The National Council for Curriculum and Assessment (NaCCA) has introduced Quick Response Codes (QR codes) on textbooks to help users differentiate between approved and unapproved ones.
The Director-General of NaCCA, Professor Edward Appiah, who disclosed this in an exclusive interview with the Daily Graphic, advised schools and parents to ensure that any textbook they bought had the QR Code.
“A textbook without a QR code means that it has not been approved by NaCCA and, therefore, might not be suitable for use by our learners in school,” he said.
The decision by NaCCA to introduce the QR code is in response to the flooding of the book industry with unsuitable books and other teaching and learning materials (TLMs), most of which find their way into schools for use by the learners.
“By our mandate, NaCCA is to review and approve the quality and quantity of textbooks and other TLMs of educational values for the pre-tertiary institutions,” Prof. Appiah said.
He explained that it had come to the notice of the Council that some schools were using unapproved textbooks and the Council had decided that the QR codes would help sanitise the industry and ensure that only approved textbooks were used in our schools.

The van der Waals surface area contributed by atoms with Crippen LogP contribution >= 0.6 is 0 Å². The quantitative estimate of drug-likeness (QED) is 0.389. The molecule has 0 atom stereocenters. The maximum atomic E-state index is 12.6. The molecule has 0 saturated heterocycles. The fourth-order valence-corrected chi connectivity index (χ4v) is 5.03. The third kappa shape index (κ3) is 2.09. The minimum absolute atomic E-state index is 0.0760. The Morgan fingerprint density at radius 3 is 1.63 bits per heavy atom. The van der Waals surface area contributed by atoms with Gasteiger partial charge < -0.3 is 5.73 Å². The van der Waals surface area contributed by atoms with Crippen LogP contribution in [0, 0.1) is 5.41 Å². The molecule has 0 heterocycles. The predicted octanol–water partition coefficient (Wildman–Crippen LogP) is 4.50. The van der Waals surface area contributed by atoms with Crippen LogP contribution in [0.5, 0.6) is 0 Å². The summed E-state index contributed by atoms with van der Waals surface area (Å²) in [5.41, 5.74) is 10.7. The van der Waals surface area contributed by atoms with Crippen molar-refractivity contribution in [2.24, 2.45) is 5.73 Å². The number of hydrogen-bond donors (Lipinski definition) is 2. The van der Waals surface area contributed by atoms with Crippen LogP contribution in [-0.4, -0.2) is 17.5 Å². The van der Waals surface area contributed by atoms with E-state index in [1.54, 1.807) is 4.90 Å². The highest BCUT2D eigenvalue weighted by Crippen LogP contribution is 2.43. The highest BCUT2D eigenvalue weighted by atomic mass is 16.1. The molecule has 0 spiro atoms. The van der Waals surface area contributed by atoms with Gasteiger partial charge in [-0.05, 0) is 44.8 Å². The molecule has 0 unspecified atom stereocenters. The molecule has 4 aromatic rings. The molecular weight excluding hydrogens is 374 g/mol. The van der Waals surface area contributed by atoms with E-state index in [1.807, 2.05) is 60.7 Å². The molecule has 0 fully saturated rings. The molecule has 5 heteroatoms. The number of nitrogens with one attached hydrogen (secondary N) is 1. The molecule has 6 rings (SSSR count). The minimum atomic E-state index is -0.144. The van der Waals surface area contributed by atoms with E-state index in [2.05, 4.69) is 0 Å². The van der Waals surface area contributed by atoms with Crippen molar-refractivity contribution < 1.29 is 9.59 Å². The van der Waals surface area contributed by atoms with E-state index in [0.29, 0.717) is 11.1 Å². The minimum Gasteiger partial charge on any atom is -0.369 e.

He admitted that sometimes the schools did not even know the difference between approved and unapproved books and was confident that with the introduction of the QR code, books without it would not be patronised.
“We have and continue to sensitise schools and the general public to it to ensure that publishers do not dump unapproved books on them,” Prof. Appiah said.
Taking the Daily Graphic through the process of the use of the QR code, the NaCCA boss said users had to download the code scanner from either the Google Play store for Android phones or the Apple App Store for iPhone users to be able to use it.
He explained that, with that special NaCCA scanner, the public could scan the QR code displayed at either the front or back of the book, indicating that it had been approved, adding that if the QR code on the book was different, it would not be captured by the special scanner.
Asked what happened to those books already in the market, which NaCCA approved before the introduction of the code, Prof. Appiah explained that the Council was in talks with the Ghana Publishers Association to get them to secure the hard copy of it to get it embedded on already approved books.
He was rather quick to add that the Council would not regularise already published and printed books, since that would compromise the use of the QR code.
Prof. Appiah advised the schools to stay away from books without the QR code as the Council could not guarantee their authenticity and usefulness for the learners.
He was confident that “this QR code regime will get publishers to sit up and ensure that they meet minimum standards with the books they produce”.